On Iraq Issue, Nine Senators Hold the Key
When it comes to the Iraq war, the Senate is now being ruled by a group of nine senators who have moved back and forth this year on votes related to the four-year-old conflict.
About 90 senators have remained static in their positions -- 47 Democrats consistently casting anti-war votes, while 42 Republicans and one independent consistently cast votes aligned with President George W. Bush.
The remaining nine senators have shifted on the various proposals that have come up for debate. Sometimes they've denied the anti-war forces a majority and other times switched sides to deal defeats to Bush. (Only 99 senators have cast votes this year, as Sen. Tim Johnson continues to recover from a brain hemorrhage.)
The two Democrats and seven Republicans in the group hail primarily from the centrist wings of their respective caucuses. Yesterday was the most recent example of this group's power, as two senators switched their positions on imposing a timeline for withdrawing U.S. troops from Iraq -- a change that came just 12 days after the two lawmakers had voted against a proposed withdrawal timeline.
"I so admire the courage of the new voters we had on this," Majority Leader Harry Reid (D-Nev.) said moments after Sens. Chuck Hagel (R-Neb.) and Ben Nelson (D-Neb.) helped deliver a 50-48 majority on the issue.
It's the second time in as many months that the Senate first failed to get a clear majority for an anti-war provision, only to gain a majority days later. Each time it's been members from the group of nine senators determining the majority outcome.
Yesterday, Hagel and Nelson flipped to the other side, voting against an amendment offered by Sen. Thad Cochran (R-Miss.) that would have stripped the withdrawal language from a supplemental spending bill. Hagel took a defiant stand calling for "Congress to step forward and establish responsible boundaries and conditions" for military involvement in Iraq. And Nelson, in a floor statement and speaking with reporters afterward, said he believed that the amendment to strip the withdrawal timeline also would have deleted clauses labeling the battle in Iraq a civil war and demanding political negotiations with other regional powers. Without those provisions, Nelson said he couldn't support the overall bill, so he opposed the amendment.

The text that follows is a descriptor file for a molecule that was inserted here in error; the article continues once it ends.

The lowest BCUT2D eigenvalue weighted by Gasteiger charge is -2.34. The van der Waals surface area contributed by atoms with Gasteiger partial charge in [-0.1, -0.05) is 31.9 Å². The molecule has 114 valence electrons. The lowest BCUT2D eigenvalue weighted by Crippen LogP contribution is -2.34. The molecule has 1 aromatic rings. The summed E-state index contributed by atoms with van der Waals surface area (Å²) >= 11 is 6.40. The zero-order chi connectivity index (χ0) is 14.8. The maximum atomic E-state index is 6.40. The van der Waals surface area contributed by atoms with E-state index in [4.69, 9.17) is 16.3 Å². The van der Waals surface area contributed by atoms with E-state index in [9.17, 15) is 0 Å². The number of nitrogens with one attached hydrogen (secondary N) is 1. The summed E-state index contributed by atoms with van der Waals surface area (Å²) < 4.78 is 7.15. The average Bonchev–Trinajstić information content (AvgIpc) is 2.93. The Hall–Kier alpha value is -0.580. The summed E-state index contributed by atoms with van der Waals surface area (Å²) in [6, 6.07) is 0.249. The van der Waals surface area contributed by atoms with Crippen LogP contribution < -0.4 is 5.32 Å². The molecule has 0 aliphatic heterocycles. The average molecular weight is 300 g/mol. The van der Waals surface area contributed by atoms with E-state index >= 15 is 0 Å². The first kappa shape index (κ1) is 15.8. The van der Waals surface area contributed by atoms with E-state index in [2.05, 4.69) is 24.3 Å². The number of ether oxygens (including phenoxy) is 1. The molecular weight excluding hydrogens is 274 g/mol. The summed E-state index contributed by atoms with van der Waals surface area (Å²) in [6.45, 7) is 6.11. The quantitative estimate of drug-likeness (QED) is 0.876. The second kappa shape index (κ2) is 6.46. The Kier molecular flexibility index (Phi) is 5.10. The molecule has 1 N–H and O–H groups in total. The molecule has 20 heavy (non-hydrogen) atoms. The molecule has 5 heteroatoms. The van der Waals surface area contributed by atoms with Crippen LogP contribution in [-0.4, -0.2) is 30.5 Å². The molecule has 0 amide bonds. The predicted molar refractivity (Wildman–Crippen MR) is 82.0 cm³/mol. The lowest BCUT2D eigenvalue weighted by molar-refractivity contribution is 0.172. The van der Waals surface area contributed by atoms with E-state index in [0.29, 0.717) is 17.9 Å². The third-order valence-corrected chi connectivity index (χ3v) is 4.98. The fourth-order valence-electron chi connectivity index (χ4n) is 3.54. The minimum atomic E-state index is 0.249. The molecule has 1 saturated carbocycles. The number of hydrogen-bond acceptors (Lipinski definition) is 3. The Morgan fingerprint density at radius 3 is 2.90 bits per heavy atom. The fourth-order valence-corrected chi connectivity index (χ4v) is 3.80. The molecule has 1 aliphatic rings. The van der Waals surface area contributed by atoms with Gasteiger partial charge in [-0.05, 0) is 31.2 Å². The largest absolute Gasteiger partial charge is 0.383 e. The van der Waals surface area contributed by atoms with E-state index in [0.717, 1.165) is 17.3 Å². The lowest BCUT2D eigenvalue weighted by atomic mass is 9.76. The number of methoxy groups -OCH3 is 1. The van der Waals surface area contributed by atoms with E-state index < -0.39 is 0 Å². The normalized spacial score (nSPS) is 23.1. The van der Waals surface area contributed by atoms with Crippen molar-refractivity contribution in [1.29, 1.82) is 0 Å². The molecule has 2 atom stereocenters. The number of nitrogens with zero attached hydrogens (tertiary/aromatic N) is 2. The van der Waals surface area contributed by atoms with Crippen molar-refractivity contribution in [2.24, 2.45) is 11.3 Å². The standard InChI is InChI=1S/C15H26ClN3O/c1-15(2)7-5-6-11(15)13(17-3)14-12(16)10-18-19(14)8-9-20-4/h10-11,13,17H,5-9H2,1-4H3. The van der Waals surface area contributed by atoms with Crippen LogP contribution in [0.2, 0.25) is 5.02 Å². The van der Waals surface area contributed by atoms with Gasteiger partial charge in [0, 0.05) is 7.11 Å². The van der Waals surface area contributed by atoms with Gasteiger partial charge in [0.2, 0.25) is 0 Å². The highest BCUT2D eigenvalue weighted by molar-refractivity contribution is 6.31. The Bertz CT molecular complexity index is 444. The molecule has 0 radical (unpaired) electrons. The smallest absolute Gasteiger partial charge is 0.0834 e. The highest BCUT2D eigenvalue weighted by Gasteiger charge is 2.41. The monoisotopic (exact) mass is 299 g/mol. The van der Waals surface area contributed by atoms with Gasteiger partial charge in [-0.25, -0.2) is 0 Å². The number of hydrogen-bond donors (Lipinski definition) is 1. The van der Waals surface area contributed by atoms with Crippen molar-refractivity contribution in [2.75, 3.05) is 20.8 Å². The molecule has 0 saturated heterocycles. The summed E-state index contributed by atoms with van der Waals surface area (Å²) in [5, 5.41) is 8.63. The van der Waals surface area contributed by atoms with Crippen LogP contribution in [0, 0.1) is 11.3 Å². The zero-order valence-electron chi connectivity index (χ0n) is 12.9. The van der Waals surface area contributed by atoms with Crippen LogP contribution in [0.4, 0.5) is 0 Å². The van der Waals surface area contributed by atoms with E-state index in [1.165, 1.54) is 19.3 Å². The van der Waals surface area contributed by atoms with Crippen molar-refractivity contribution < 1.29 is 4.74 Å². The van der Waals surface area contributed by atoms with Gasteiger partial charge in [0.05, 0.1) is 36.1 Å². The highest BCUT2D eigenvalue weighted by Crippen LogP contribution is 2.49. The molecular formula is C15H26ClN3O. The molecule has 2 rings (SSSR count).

Thus a majority of the Senate now supports setting a timeline for withdrawing U.S. forces from Iraq.
On Feb. 5, Reid tried to move to a debate on a nonbinding sense of the Senate resolution opposing Bush's surge of more than 21,000 troops into Iraq, but he needed 60 votes to shut down Republican complaints. He only got 49 other votes, so under parliamentary rules, Reid voted with Republicans allowing him to bring the bill back up quickly at a later date.
By Feb. 17, with an additional Democrat in attendance, Reid got five Republicans to change their positions -- Hagel, Smith and Sens. John Warner (Va.), Arlen Specter (Pa.) and Olympia Snowe (Maine). Reid then had 56 votes opposing President Bush's plans to send more U.S. troops to Iraq.
In each instance, Democrats have won symbolic victories. Reid needed 60 votes to formally pass the sense of the Senate resolution, and President Bush has vowed to veto the supplemental bill as long as it includes a date certain for withdrawal. It would take a two-thirds majority to override that veto, so it's far from certain that a withdrawal deadline will be signed into law. (The House approved a similar withdrawal timeline last week on a 218-212 vote approving the supplemental spending bill.)
But Democrats were ecstatic to have a majority of both chambers of Congress calling for U.S. troops to come home by early 2008. "This is not one battle, it's a long-term campaign," said Sen. Charles Schumer (D-N.Y.).
Here's a breakdown of the nine senators whose votes helped swing the Iraq debate (the senators are Norm Coleman (R-Minn), Susan Collins (R-Maine), Hagel, Ben Nelson, Mark Pryor (D-Ark.), Smith, Snowe, Specter and Warner).
The chart shows their votes on the four most critical Iraq votes this year: The first vote on the nonbinding resolution opposing the surge (Feb. 5), the second vote on the sense-of-the-Senate anti-surge resolution (Feb. 17), the first vote in favor of a timeline for troop withdrawal (March 15) and yesterday's vote for troop withdrawal:
Feb. 5 Feb. 17 Mar. 15 Mar. 27 Coleman Aye Aye Nay Nay Collins Aye Aye Nay Nay Hagel Nay Aye Nay Aye Nelson Aye Aye Nay Aye Pryor Aye Aye Nay Nay Smith Nay Aye Aye Aye Snowe Nay Aye Nay Nay Specter Nay Aye Nay Nay Warner Nay Aye Nay Nay
March 28, 2007; 3:03 PM ET
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